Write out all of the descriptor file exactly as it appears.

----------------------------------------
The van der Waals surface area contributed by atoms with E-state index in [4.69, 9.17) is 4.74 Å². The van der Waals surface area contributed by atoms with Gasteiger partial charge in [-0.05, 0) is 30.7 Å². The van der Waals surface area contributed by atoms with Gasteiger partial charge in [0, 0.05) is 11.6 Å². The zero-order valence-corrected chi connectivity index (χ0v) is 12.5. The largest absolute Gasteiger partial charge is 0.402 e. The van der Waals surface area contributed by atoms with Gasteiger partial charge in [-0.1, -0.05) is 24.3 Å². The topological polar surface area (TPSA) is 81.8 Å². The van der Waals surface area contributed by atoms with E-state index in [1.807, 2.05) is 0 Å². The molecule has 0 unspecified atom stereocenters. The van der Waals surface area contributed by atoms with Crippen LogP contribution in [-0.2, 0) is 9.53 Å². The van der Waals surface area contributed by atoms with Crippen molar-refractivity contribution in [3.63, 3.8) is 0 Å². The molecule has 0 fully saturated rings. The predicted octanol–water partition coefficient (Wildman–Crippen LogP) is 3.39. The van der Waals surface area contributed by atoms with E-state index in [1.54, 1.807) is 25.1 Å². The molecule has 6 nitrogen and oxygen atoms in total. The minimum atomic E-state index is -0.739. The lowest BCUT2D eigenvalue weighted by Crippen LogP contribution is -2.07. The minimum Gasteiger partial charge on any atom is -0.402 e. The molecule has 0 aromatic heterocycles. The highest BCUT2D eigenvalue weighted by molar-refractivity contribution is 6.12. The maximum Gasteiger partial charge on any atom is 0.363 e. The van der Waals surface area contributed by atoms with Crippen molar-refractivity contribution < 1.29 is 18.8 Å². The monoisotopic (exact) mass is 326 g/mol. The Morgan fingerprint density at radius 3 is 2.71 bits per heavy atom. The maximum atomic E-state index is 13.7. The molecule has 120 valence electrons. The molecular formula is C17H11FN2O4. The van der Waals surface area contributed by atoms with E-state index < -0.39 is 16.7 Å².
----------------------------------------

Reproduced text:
The van der Waals surface area contributed by atoms with E-state index in [4.69, 9.17) is 4.74 Å². The van der Waals surface area contributed by atoms with Gasteiger partial charge in [-0.05, 0) is 30.7 Å². The van der Waals surface area contributed by atoms with Gasteiger partial charge in [0, 0.05) is 11.6 Å². The zero-order valence-corrected chi connectivity index (χ0v) is 12.5. The largest absolute Gasteiger partial charge is 0.402 e. The van der Waals surface area contributed by atoms with Gasteiger partial charge in [-0.1, -0.05) is 24.3 Å². The topological polar surface area (TPSA) is 81.8 Å². The van der Waals surface area contributed by atoms with E-state index in [1.807, 2.05) is 0 Å². The molecule has 0 unspecified atom stereocenters. The van der Waals surface area contributed by atoms with Crippen LogP contribution in [-0.2, 0) is 9.53 Å². The van der Waals surface area contributed by atoms with Crippen molar-refractivity contribution in [3.63, 3.8) is 0 Å². The molecule has 0 fully saturated rings. The predicted octanol–water partition coefficient (Wildman–Crippen LogP) is 3.39. The van der Waals surface area contributed by atoms with E-state index in [1.54, 1.807) is 25.1 Å². The molecule has 6 nitrogen and oxygen atoms in total. The minimum atomic E-state index is -0.739. The lowest BCUT2D eigenvalue weighted by Crippen LogP contribution is -2.07. The minimum Gasteiger partial charge on any atom is -0.402 e. The molecule has 0 aromatic heterocycles. The highest BCUT2D eigenvalue weighted by molar-refractivity contribution is 6.12. The maximum Gasteiger partial charge on any atom is 0.363 e. The van der Waals surface area contributed by atoms with Crippen molar-refractivity contribution < 1.29 is 18.8 Å². The monoisotopic (exact) mass is 326 g/mol. The Morgan fingerprint density at radius 3 is 2.71 bits per heavy atom. The maximum atomic E-state index is 13.7. The molecule has 120 valence electrons. The molecular formula is C17H11FN2O4. The van der Waals surface area contributed by atoms with E-state index < -0.39 is 16.7 Å².